As the capital city of German state of North Rhine Westphalia, Dusseldorf is a stronghold for Rhineland carnivals and festivities. The Dusseldorf Carnival also known as the “fifth season” is one of the biggest cultural events and long-lasting traditional festivities in the Rhineland, Germany. Every year in the month of November between 'Hoppeditz' Awakening' on 11th and Ash Wednesday, the cultural gala of Dusseldorf Carnival features huge Rosenmontag Parade, carnival sessions and costume balls. This carnival has been established in 1825 for the first time when the foremost prince was elected and organized the first Rose Monday Parade. In recent years the event became extremely popular with millions of tourists and locals visiting annually and taking part in this joyous entertainment.
Even though the festivity officially begins in November, Dusseldorf Carnival’s three-day climax is likely the best time to visit and be a part of these most ebullient celebrations. Outrageous fancy dress costumes, dancing, singing, late night parties, fun and entertainment are an integral part of these celebrations.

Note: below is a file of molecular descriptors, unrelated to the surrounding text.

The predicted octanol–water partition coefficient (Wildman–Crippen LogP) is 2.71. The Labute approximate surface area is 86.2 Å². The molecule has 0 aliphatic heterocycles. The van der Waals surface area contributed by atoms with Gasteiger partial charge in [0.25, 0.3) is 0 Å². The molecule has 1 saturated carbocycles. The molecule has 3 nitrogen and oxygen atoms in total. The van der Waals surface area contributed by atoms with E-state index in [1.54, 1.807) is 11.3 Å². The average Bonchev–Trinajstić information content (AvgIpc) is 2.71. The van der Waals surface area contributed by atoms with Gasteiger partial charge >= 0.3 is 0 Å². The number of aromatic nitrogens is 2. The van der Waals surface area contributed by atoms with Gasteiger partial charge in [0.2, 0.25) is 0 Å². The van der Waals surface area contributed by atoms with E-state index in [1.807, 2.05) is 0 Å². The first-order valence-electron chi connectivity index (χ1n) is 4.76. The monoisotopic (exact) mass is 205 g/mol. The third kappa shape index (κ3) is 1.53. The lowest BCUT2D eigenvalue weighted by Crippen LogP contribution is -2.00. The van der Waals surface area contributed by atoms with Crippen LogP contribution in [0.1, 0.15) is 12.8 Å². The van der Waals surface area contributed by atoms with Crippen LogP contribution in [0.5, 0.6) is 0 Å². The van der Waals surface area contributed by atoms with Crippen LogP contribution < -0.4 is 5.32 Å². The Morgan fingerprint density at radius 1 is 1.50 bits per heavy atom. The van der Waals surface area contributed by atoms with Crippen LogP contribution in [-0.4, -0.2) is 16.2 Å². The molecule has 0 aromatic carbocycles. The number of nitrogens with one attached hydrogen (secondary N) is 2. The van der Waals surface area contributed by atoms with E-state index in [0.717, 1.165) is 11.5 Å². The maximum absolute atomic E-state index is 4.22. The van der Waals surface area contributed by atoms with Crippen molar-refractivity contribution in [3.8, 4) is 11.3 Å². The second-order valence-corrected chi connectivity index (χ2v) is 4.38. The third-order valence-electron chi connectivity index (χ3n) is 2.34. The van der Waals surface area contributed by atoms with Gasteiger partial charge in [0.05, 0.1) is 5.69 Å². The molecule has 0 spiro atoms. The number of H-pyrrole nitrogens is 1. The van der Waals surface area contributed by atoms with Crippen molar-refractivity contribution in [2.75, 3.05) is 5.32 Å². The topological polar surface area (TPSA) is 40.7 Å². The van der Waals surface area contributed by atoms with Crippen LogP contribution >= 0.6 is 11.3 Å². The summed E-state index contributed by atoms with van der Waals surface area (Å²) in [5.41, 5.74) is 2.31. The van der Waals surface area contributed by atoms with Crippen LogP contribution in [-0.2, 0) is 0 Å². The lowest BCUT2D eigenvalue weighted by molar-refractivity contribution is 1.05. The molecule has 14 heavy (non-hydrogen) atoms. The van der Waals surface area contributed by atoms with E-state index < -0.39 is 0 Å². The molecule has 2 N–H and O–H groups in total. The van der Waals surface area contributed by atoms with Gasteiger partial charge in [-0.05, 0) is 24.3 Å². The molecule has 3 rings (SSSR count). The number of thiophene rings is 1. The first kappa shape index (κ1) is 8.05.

One of the best features of Dusseldorf Carnival is the Altweiberfastnacht (Women’s night) on the Thursday before Ash Wednesday, when women storm the city town hall at 11.11am, running all over taking the control of the city for one day.
Another highlighting part of Dusseldorf Carnival is the climax Rosenmontagszug (Rose Monday) Parade or Mardi Gras where about a million Jesters ‘fools’ dressed in screaming colors and uniforms make their way around the city, shouting out the traditional ‘Helau’. A Large number of spectators line the pavements for more than two and half kilometers long to watch this spectacular view, hoping to catch the sweets thrown from the various floats.
TheDusseldorf Carnival comes to an end on Ash Wednesday when the mourning fools get together to burn the Hoppeditz, the statue of an eloquent jester and get themselves ready for the next year’s event.